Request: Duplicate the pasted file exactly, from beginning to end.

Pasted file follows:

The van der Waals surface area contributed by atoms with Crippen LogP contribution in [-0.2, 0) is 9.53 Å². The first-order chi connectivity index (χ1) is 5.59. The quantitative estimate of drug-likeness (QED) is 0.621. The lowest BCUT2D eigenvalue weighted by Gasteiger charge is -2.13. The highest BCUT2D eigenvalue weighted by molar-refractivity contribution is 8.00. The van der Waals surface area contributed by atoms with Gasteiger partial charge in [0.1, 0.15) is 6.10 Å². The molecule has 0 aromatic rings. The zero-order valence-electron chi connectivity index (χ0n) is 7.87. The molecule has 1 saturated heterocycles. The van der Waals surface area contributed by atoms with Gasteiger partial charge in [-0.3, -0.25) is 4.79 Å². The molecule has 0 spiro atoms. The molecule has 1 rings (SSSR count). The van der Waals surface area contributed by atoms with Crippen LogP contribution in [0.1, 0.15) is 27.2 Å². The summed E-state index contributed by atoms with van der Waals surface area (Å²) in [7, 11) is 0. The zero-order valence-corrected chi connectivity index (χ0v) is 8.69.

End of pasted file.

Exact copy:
The van der Waals surface area contributed by atoms with Crippen LogP contribution in [-0.2, 0) is 9.53 Å². The first-order chi connectivity index (χ1) is 5.59. The quantitative estimate of drug-likeness (QED) is 0.621. The lowest BCUT2D eigenvalue weighted by Gasteiger charge is -2.13. The highest BCUT2D eigenvalue weighted by molar-refractivity contribution is 8.00. The van der Waals surface area contributed by atoms with Gasteiger partial charge in [0.1, 0.15) is 6.10 Å². The molecule has 0 aromatic rings. The zero-order valence-electron chi connectivity index (χ0n) is 7.87. The molecule has 1 saturated heterocycles. The van der Waals surface area contributed by atoms with Gasteiger partial charge in [-0.3, -0.25) is 4.79 Å². The molecule has 0 spiro atoms. The molecule has 1 rings (SSSR count). The van der Waals surface area contributed by atoms with Crippen LogP contribution in [0.1, 0.15) is 27.2 Å². The summed E-state index contributed by atoms with van der Waals surface area (Å²) in [7, 11) is 0. The zero-order valence-corrected chi connectivity index (χ0v) is 8.69.